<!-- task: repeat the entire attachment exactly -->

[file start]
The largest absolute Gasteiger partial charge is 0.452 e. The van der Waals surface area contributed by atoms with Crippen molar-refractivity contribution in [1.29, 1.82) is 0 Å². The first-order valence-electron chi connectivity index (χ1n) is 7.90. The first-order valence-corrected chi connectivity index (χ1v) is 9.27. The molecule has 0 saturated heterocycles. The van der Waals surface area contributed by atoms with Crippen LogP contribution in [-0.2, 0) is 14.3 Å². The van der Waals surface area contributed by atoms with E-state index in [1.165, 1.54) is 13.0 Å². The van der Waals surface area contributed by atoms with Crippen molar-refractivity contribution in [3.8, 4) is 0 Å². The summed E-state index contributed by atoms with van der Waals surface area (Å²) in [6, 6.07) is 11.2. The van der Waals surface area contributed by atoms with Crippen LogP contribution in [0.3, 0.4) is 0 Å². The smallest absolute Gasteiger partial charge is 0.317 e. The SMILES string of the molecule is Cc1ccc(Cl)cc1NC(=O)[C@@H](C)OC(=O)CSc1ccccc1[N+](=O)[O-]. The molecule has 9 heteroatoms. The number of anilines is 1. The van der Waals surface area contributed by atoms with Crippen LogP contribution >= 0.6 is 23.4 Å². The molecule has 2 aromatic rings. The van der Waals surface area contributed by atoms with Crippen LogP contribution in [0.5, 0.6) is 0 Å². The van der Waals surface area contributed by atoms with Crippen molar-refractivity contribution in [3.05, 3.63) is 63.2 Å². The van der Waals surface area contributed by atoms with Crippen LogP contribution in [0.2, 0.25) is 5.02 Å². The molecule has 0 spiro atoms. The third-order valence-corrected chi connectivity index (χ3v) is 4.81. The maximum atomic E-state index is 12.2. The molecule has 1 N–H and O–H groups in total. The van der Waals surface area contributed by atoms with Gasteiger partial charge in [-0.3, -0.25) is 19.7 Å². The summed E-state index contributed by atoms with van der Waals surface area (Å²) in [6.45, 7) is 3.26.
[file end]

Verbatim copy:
The largest absolute Gasteiger partial charge is 0.452 e. The van der Waals surface area contributed by atoms with Crippen molar-refractivity contribution in [1.29, 1.82) is 0 Å². The first-order valence-electron chi connectivity index (χ1n) is 7.90. The first-order valence-corrected chi connectivity index (χ1v) is 9.27. The molecule has 0 saturated heterocycles. The van der Waals surface area contributed by atoms with Crippen LogP contribution in [-0.2, 0) is 14.3 Å². The van der Waals surface area contributed by atoms with E-state index in [1.165, 1.54) is 13.0 Å². The van der Waals surface area contributed by atoms with Crippen molar-refractivity contribution in [3.8, 4) is 0 Å². The summed E-state index contributed by atoms with van der Waals surface area (Å²) in [6, 6.07) is 11.2. The van der Waals surface area contributed by atoms with Crippen LogP contribution in [0.3, 0.4) is 0 Å². The smallest absolute Gasteiger partial charge is 0.317 e. The SMILES string of the molecule is Cc1ccc(Cl)cc1NC(=O)[C@@H](C)OC(=O)CSc1ccccc1[N+](=O)[O-]. The molecule has 9 heteroatoms. The number of anilines is 1. The van der Waals surface area contributed by atoms with Crippen LogP contribution >= 0.6 is 23.4 Å². The molecule has 2 aromatic rings. The van der Waals surface area contributed by atoms with Crippen LogP contribution in [0.5, 0.6) is 0 Å². The van der Waals surface area contributed by atoms with Crippen molar-refractivity contribution in [3.05, 3.63) is 63.2 Å². The van der Waals surface area contributed by atoms with Crippen LogP contribution in [0.2, 0.25) is 5.02 Å². The molecule has 0 spiro atoms. The third-order valence-corrected chi connectivity index (χ3v) is 4.81. The maximum atomic E-state index is 12.2. The molecule has 1 N–H and O–H groups in total. The van der Waals surface area contributed by atoms with Gasteiger partial charge in [-0.3, -0.25) is 19.7 Å². The summed E-state index contributed by atoms with van der Waals surface area (Å²) in [6.45, 7) is 3.26.